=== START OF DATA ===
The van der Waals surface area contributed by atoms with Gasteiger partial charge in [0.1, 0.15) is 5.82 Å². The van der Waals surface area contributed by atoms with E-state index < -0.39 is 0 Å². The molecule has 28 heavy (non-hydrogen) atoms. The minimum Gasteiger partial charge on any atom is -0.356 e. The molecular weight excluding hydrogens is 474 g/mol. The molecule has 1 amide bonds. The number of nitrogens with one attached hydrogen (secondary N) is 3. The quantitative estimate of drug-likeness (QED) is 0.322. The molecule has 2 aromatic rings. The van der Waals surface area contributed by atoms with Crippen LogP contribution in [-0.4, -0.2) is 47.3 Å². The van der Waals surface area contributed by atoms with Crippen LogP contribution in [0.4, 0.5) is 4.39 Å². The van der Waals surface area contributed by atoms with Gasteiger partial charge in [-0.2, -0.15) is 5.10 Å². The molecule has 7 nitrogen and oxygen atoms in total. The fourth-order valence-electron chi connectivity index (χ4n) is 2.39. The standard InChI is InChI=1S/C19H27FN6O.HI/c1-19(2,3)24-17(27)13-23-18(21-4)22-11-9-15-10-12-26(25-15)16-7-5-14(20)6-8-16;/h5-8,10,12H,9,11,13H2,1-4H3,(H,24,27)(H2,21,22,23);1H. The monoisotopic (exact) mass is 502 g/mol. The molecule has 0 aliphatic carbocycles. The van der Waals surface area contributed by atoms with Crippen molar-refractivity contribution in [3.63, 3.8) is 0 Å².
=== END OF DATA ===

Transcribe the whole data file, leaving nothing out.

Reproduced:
The van der Waals surface area contributed by atoms with Gasteiger partial charge in [0.1, 0.15) is 5.82 Å². The van der Waals surface area contributed by atoms with E-state index < -0.39 is 0 Å². The molecule has 28 heavy (non-hydrogen) atoms. The minimum Gasteiger partial charge on any atom is -0.356 e. The molecular weight excluding hydrogens is 474 g/mol. The molecule has 1 amide bonds. The number of nitrogens with one attached hydrogen (secondary N) is 3. The quantitative estimate of drug-likeness (QED) is 0.322. The molecule has 2 aromatic rings. The van der Waals surface area contributed by atoms with Crippen LogP contribution in [-0.4, -0.2) is 47.3 Å². The van der Waals surface area contributed by atoms with Crippen LogP contribution in [0.4, 0.5) is 4.39 Å². The van der Waals surface area contributed by atoms with Gasteiger partial charge in [-0.2, -0.15) is 5.10 Å². The molecule has 7 nitrogen and oxygen atoms in total. The fourth-order valence-electron chi connectivity index (χ4n) is 2.39. The standard InChI is InChI=1S/C19H27FN6O.HI/c1-19(2,3)24-17(27)13-23-18(21-4)22-11-9-15-10-12-26(25-15)16-7-5-14(20)6-8-16;/h5-8,10,12H,9,11,13H2,1-4H3,(H,24,27)(H2,21,22,23);1H. The monoisotopic (exact) mass is 502 g/mol. The molecule has 0 aliphatic carbocycles. The van der Waals surface area contributed by atoms with Crippen molar-refractivity contribution in [3.63, 3.8) is 0 Å².